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Samuel Beckett’s theatrical bodies
Nicholas Taylor-Collins

Scrivener or Richard III, or Poor Tom and the Fool in King Lear, are brought in to enunciate a complementary vision of the main theme. Their dramatic is not a farcical one, but involves that special relationship with the audience which results from a platea -like position and allows the statement of generalized

in Shakespeare, memory, and modern Irish literature
From Donne to Herbert
Elisabeth Chaghafi

this and the next section of this chapter. The Jacob analogies might be best read as a not entirely successful attempt by Walton to shape the structure of his narrative in an extension of the traditional method of figural reading. 27 This second structuring device in the 1640 Life of Donne is also first introduced in the marriage episode, in Sir George More’s seemingly prophetic praise of Donne as a ‘Secretary fitter for a King then a Subject’. The narrative of Donne’s special relationship with another ‘Jacob’, who acted as a patron to

in English literary afterlives
Keith P. Luria

visionaries, especially those who had been possessed by demons. Europeans were well acquainted with holy women – mystic nuns, lay beatas, ecstatic visionaries – ‘living saints’, whom the faithful perceived as having a special relationship with divine power that allowed them to petition God for miracles. 5 The church did not reject them; indeed, they were religious figures

in Conversions
Elizabeth and Essex on film
Lisa Hopkins

foundation. Ziegler remarks that ‘There seems little doubt that one of the reasons Hitler sent Von Ribbentrop to London as ambassador was his belief that Von Ribbentrop enjoyed a special relationship with the King and Mrs Simpson’ and that those around Edward VIII were concerned that he was showing confidential government documents to Mrs Simpson and that she in turn was ‘in the pocket of the German

in Essex
Abstract only
The discernment of angels
Anne Sweeney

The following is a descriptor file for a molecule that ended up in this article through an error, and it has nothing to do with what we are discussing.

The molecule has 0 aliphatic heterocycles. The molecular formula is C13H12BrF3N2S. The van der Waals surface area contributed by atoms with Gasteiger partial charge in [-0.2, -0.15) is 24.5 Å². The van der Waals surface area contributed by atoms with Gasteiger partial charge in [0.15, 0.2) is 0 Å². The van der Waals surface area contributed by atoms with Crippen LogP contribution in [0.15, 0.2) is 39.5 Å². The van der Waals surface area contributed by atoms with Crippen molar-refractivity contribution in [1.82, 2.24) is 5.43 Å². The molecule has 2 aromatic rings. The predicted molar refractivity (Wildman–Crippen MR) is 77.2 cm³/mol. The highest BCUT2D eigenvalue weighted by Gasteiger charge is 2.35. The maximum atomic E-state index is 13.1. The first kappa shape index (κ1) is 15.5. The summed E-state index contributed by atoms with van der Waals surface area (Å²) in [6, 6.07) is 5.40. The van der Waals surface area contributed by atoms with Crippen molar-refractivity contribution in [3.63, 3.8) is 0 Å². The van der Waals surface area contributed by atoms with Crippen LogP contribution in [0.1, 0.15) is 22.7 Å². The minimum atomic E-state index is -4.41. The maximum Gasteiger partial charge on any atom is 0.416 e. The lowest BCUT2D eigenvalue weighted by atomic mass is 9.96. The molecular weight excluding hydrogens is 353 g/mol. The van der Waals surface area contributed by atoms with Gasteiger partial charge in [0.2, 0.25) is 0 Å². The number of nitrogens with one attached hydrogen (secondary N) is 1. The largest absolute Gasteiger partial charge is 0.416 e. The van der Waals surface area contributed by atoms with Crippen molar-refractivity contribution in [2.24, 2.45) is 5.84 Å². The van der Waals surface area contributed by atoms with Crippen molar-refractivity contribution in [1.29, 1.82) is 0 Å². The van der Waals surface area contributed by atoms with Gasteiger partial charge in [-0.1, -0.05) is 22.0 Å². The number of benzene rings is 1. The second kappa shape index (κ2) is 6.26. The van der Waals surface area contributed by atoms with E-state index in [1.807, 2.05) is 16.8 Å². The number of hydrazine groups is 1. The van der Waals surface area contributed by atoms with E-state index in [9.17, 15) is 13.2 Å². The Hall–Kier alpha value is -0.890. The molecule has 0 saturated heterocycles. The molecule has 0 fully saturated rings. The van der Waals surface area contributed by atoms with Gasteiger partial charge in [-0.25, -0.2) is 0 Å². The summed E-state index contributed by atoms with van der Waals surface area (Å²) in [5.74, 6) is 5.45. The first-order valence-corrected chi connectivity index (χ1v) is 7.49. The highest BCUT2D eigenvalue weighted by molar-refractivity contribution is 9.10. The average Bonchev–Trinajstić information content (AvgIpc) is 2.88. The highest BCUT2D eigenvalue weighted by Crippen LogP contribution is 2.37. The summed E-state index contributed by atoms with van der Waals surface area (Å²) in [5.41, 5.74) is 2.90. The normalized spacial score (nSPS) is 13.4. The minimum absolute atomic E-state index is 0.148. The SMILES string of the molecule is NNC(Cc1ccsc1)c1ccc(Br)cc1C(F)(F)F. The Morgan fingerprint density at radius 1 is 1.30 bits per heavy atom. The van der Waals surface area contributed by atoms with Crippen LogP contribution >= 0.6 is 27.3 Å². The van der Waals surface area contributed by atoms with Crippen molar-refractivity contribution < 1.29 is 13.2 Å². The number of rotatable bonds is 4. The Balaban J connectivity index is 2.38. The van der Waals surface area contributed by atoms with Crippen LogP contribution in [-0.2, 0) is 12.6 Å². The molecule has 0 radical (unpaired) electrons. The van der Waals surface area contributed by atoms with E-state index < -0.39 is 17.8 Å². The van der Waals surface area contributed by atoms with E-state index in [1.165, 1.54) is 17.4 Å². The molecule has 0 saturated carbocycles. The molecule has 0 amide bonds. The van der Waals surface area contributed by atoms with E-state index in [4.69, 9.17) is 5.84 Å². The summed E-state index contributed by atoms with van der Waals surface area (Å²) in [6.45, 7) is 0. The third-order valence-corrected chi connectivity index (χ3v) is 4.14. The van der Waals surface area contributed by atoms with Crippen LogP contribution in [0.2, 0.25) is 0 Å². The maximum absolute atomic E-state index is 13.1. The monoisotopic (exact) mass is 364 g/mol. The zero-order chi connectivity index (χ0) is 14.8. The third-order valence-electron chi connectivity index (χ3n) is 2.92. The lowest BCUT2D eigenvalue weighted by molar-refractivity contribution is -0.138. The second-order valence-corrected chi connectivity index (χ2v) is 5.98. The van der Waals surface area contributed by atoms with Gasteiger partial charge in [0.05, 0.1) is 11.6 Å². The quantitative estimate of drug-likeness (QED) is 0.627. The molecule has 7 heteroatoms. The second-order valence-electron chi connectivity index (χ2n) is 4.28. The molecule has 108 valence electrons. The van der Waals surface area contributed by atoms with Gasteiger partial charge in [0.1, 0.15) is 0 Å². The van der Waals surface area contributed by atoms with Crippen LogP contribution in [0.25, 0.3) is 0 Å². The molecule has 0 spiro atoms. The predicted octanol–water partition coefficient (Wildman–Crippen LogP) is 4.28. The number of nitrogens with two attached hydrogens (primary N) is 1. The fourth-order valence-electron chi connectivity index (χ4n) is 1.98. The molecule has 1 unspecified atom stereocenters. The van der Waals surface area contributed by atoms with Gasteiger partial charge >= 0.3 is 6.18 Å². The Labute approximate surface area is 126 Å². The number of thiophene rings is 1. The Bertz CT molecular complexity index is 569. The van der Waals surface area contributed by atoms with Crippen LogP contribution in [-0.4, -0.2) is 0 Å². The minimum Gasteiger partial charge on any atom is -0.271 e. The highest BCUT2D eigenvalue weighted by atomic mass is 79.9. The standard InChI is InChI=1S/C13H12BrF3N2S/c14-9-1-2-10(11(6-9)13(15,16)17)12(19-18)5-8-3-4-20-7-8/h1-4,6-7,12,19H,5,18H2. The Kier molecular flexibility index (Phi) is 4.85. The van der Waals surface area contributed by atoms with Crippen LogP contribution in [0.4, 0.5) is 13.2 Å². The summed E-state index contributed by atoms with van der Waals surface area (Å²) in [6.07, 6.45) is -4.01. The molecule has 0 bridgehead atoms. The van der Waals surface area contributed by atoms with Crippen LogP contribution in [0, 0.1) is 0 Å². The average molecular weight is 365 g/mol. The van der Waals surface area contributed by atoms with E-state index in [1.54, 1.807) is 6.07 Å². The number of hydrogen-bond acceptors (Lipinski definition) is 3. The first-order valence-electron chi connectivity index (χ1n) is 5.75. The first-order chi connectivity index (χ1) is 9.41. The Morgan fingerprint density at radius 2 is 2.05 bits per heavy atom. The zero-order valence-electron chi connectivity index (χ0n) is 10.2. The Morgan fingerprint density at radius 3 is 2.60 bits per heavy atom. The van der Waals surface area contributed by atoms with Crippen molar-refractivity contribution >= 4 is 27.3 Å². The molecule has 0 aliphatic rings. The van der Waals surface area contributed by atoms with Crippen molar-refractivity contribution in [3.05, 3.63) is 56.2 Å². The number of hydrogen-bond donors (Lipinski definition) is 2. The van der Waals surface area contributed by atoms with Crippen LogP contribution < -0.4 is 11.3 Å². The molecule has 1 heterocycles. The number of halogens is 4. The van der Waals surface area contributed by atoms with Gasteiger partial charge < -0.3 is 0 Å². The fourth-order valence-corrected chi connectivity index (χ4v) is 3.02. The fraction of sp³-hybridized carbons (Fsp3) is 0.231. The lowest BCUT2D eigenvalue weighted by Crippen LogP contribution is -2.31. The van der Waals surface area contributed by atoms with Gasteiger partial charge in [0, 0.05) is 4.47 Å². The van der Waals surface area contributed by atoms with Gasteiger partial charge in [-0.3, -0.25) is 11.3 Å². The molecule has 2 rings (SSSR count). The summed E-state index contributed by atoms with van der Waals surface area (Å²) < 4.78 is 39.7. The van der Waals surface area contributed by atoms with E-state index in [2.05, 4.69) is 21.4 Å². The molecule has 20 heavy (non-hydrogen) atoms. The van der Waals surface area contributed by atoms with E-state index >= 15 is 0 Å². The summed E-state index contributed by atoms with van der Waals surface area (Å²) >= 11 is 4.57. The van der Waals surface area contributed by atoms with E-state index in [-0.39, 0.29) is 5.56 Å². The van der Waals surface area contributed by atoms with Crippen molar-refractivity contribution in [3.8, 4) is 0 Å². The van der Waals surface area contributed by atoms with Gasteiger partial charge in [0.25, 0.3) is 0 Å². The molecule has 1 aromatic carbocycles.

forbidden things into England, safe in the special reality of his and his reader’s imagination. He drew the extra elements from other cycles, it would appear, as if trying to engage the Marian cycle with metaphors of mission and martyrdom, although he does not include a Calvary scene, as if trying to emphasise Mary’s, rather than Christ’s, place in the history of man’s redemption, and her special relationship

in Robert Southwell
England’s altered confidence
Anne Sweeney

him instead of working like other women. The Bible places her ahead of other men and women in her special relationship with Christ; she was the first to recognise his potential martyrdom, last to see him alive, first to see and understand him risen. To the Virgin’s empyrean Woman of the Apocalypse, Mary was the Woman of the Here-and-Now, a metaphor for femininity cut off from the norms of masculine

in Robert Southwell
Drama’s solace
David M. Bergeron

history, the belief that England enjoyed some special relationship to the ancient world of Troy through Brutus, the great-grandson of Aeneas. Virgil in the Aeneid , written for Augustus Caesar, had helped create the Roman idea of its inheritance from the remnants of Troy. 32 Julius Caesar embraces the idea of the supernatural as an adjunct and participant in history, seen in the Soothsayer, the

in Shakespeare’s London 1613
Eric Klingelhofer

of the Butler earls of Ormonde, who through the Howards and Boleyns were cousins of the Queen, suggests that this was an exceptional structure, more an expression of personal taste and ambition than a model for Tudor architecture in Ireland. The special relationship between Ormond and the Court in London may explain why this could be the only great manor house in Ireland not related to the influx of English Protestants as administrators, soldiers, and landowners that began late in Elizabeth’s reign

in Castles and Colonists
Syrithe Pugh

bereavement, which recalls her earlier mourning for Milton: ‘But now, thy youngest, dearest one, has perished,/The nursling of thy widowhood’ (VI). When in stanza XVII Keats’ ‘sister spirit, the lorn Nightingale’ appears in the flesh to join in nature’s mourning (with a respectful nod to her special relationship with Keats as the author of ‘Ode to a Nightingale’), it has the effect of merely unveiling the nightingales who have been present as a subtext all along. Shelley is everywhere concerned to embellish and enrich the tropes and images he takes over from his sources

in Conversations